Banana trees are fast growing perennials that need a lot of sunlight to grow well. Whether you plant the trees in the ground or in a container, make sure it will get light most of the day. Avoid shady areas at all costs.
Keep in mind that the fruit of the banana tree can easily burn from the sun. Experts recommend covering the west side of fruit-producing banana trees with a shade cloth to prevent burning.
Banana plants can be a bit finicky, so it is very important to use the proper soil mixture. The plants like well-drained soil that is rocky. Soils containing lava sand or lava rock are ideal for banana growing. An ideal soil for banana growing is similar to what you would find in Hawaii.
If you have trouble finding the right type of potting soil, you can use potting soils suitable for growing cactus plants. Do not use regular potting soil or soil taken from your garden. Organo Patio Mix made by GroWell Industries is recommended as a good banana-growing medium by many sources.
Good drainage is vital. The addition of 20 percent perlite to the potting soil mixture will help promote drainage.
Ideally, bananas grow best between temperatures between 54 and 80 degrees Farrenheit. All but the hardiest banana varieties stop growing when temperatures fall below 53 degrees Fahrenheit. Growth stops when temperatures reach 100 degrees Fahrenheit.
It takes a long time for a banana plant to produce fruit. Count on bananas needing 10 to 15 months with warm temperatures and no frost to produce a flower stalk. The plants also do better when protected from the wind.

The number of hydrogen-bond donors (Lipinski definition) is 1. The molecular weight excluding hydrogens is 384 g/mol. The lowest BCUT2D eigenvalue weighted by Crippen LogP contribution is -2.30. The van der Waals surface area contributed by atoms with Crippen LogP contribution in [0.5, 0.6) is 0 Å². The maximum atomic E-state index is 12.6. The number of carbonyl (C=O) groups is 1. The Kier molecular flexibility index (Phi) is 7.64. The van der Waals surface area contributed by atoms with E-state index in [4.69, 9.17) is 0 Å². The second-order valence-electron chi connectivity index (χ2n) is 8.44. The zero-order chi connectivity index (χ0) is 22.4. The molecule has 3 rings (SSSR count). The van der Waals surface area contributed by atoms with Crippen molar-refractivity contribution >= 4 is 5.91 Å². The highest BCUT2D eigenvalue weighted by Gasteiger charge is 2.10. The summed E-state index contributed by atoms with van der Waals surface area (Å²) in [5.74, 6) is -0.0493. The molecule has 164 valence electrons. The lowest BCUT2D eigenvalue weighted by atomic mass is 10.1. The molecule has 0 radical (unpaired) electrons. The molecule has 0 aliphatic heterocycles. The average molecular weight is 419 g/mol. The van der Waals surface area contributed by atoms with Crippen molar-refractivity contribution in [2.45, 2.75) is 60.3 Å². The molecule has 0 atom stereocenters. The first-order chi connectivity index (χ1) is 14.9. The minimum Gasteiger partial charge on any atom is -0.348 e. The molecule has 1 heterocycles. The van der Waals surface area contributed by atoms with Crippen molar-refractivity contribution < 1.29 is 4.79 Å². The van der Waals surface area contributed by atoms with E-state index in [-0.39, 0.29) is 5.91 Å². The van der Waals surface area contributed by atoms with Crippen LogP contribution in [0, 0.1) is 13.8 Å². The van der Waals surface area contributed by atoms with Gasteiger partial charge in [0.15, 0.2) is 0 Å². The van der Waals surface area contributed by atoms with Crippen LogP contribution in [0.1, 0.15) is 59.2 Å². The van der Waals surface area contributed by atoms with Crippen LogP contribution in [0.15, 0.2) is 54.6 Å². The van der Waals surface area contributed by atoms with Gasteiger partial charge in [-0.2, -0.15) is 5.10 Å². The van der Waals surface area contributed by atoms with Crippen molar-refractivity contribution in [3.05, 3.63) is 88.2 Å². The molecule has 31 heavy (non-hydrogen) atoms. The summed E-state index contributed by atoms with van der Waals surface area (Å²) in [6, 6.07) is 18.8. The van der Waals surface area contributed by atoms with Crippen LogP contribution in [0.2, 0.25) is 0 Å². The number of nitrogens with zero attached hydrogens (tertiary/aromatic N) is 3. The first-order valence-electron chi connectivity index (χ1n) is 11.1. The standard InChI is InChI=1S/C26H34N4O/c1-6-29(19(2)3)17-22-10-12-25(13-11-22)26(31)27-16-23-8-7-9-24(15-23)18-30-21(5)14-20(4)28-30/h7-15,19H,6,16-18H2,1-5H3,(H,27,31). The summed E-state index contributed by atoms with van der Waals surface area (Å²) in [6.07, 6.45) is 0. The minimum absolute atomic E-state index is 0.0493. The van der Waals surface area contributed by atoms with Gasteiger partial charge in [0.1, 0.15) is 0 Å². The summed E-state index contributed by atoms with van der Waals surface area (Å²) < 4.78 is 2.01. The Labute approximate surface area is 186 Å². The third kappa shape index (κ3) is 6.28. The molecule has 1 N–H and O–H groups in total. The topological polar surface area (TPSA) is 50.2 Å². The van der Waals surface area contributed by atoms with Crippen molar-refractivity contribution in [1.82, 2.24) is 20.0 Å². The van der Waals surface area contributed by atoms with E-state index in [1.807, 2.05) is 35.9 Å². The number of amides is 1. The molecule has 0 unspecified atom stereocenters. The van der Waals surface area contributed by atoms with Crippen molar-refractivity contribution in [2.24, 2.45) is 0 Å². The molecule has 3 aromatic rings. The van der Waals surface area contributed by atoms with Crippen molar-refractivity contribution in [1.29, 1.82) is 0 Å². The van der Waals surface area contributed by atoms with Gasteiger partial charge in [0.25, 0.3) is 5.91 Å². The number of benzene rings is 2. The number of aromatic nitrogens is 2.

Banana trees are a nice addition to gardens and yards, especially in warm climates. While your patience may run a bit thin waiting for a banana to eat, the plants themselves are quite attractive and make very popular house and/or garden foliage plants.
When planting a banana plant, dig a hole that is twice the size of the root system. Make it a depth of one-and-a-half feet. You can put organic composted manure in the bottom of the hole before adding a base of a couple of inches of the appropriate soil. Place the banana plant in the hole and add soil while gently compacting it around the roots.
It is important to make sure the banana plant has sufficient water. It is best to water the plant every other day during the warmest months. A good rule of thumb for establishing the need for water is to feel the soil. When the top one-half to one inch of soil is dry, water is needed.
Beware that you do not over water. Banana plants are susceptible to root rot.
If you’re lucky enough to have your banana plant produce fruit, harvesting can be interesting. The bad news is that you have to cut the plant down to get the fruit. Don’t fret because the plant would die off once it finishes fruiting. The good news is that new plants will grow from the root system.
Interested in learning more about banana growing?
Visit the University of Hawaii’s College of Tropical Agriculture and Human Resources website for helpful information about diseases and pests that affect banana plants.